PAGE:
To answer, let’s compare his performance against history. The White Sox have had Great Falls as an affiliate since 2003, sending mostly the more polished recent draft picks to Big Sky country (high school picks usually went to Bristol/AZL). The Pioneer League is a hitter-friendly environment too, so there should be some big statistical performances over the years to look at. Below is a chart of every White Sox minor leaguer who in their draft year posted an OPS of at least .900 with at least 100 plate appearances with Great Falls over those 14 seasons…
A few things immediately jump out on this list:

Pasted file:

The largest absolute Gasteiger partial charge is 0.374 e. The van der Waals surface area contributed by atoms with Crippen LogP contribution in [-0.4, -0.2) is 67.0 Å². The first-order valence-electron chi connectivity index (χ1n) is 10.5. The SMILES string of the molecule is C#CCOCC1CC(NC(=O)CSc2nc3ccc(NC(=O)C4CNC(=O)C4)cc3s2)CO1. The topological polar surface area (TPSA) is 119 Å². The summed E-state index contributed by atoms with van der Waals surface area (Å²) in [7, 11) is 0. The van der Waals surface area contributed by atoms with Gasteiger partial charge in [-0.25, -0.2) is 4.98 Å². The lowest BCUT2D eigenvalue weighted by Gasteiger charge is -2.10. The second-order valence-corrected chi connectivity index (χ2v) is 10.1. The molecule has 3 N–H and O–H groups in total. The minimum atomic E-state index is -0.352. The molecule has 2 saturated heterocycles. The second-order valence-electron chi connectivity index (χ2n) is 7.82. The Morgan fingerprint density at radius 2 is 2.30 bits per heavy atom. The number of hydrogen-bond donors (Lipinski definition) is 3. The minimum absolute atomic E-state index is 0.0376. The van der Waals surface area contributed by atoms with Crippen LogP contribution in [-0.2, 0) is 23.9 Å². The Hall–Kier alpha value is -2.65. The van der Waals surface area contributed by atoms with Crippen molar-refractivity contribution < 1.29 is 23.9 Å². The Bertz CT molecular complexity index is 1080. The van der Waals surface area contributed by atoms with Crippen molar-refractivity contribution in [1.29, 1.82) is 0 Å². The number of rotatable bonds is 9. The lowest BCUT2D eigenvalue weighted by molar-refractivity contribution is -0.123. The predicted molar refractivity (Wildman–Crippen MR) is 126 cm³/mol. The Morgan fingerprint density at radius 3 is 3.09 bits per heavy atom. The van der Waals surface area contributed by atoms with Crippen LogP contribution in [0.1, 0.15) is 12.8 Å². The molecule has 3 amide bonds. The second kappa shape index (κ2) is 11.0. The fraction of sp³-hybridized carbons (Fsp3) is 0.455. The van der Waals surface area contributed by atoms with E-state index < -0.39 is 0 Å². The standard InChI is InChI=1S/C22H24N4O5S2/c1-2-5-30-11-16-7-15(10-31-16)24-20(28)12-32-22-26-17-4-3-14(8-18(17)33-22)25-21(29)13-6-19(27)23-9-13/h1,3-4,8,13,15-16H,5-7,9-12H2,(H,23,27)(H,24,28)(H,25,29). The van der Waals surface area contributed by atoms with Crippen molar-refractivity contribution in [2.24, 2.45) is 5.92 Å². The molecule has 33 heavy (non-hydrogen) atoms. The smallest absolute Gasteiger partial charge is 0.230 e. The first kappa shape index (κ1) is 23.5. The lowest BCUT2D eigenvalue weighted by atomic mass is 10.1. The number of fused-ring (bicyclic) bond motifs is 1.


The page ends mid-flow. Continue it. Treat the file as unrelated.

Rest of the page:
- Just six players who did that in 14 years seems like a pretty small number. But keep in mind that some players like Jacob May and Keenyn Walker were putting up similar numbers and were quickly promoted to Kannapolis before reaching 100 PA. The fact that Schnurbusch hasn’t been promoted as quickly could be an indicator in itself, though it is effected by outside circumstances (Kannapolis’ outfield currently has three legit prospects, so there’s no room at the moment).
- None of the three retired players (Blanke, Kuhn, Gallagher) ever reached the majors.
- The two still playing (Peter and Smith) are still prospects and both have a good shot to see Chicago this year or next, though neither are looked at as likely full-time players in the majors.
- None of those players were very high picks, but three were within the top 10 rounds and Schnurbusch is certainly an outlier in terms of draft round among this group.
- Fans of the Voyagers should be excited any time a 7th rounder shows up on the roster.